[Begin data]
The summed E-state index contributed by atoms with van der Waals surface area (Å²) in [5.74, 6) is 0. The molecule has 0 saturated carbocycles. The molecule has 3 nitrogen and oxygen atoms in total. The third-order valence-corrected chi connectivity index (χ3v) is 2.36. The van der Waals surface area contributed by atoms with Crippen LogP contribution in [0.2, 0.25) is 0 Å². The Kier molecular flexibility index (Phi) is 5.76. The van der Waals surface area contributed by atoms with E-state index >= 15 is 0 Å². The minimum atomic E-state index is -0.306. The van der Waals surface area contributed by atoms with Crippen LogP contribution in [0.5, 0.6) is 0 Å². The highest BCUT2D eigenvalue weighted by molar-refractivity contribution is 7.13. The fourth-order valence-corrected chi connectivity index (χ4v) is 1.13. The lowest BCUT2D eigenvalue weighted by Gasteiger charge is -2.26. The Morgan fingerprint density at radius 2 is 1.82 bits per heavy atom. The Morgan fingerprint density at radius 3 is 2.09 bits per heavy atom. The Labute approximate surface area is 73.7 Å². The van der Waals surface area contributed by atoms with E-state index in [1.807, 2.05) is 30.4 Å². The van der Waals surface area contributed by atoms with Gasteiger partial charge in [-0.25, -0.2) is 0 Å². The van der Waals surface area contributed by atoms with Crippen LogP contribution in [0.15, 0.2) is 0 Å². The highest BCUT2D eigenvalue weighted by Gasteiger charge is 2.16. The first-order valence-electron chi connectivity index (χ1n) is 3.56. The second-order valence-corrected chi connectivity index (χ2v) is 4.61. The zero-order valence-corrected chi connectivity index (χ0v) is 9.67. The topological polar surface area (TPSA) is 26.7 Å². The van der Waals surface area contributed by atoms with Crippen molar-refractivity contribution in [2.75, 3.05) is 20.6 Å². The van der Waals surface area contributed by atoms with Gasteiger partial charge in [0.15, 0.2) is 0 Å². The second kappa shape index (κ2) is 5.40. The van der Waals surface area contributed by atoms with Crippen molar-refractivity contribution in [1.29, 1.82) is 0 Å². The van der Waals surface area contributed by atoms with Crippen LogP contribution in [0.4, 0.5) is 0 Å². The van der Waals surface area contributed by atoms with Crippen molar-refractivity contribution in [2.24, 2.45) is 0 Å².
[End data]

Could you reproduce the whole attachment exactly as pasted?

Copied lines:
The summed E-state index contributed by atoms with van der Waals surface area (Å²) in [5.74, 6) is 0. The molecule has 0 saturated carbocycles. The molecule has 3 nitrogen and oxygen atoms in total. The third-order valence-corrected chi connectivity index (χ3v) is 2.36. The van der Waals surface area contributed by atoms with Crippen LogP contribution in [0.2, 0.25) is 0 Å². The Kier molecular flexibility index (Phi) is 5.76. The van der Waals surface area contributed by atoms with E-state index >= 15 is 0 Å². The minimum atomic E-state index is -0.306. The van der Waals surface area contributed by atoms with Crippen LogP contribution in [0.5, 0.6) is 0 Å². The highest BCUT2D eigenvalue weighted by molar-refractivity contribution is 7.13. The fourth-order valence-corrected chi connectivity index (χ4v) is 1.13. The lowest BCUT2D eigenvalue weighted by Gasteiger charge is -2.26. The Morgan fingerprint density at radius 2 is 1.82 bits per heavy atom. The Morgan fingerprint density at radius 3 is 2.09 bits per heavy atom. The Labute approximate surface area is 73.7 Å². The van der Waals surface area contributed by atoms with E-state index in [1.807, 2.05) is 30.4 Å². The van der Waals surface area contributed by atoms with Gasteiger partial charge in [-0.25, -0.2) is 0 Å². The van der Waals surface area contributed by atoms with Crippen LogP contribution in [0.15, 0.2) is 0 Å². The highest BCUT2D eigenvalue weighted by Gasteiger charge is 2.16. The first-order valence-electron chi connectivity index (χ1n) is 3.56. The second-order valence-corrected chi connectivity index (χ2v) is 4.61. The zero-order valence-corrected chi connectivity index (χ0v) is 9.67. The topological polar surface area (TPSA) is 26.7 Å². The van der Waals surface area contributed by atoms with Crippen molar-refractivity contribution in [2.75, 3.05) is 20.6 Å². The van der Waals surface area contributed by atoms with Gasteiger partial charge in [0.15, 0.2) is 0 Å². The second kappa shape index (κ2) is 5.40. The van der Waals surface area contributed by atoms with Crippen molar-refractivity contribution in [1.29, 1.82) is 0 Å². The van der Waals surface area contributed by atoms with Crippen LogP contribution in [0.4, 0.5) is 0 Å². The van der Waals surface area contributed by atoms with Crippen molar-refractivity contribution in [2.24, 2.45) is 0 Å².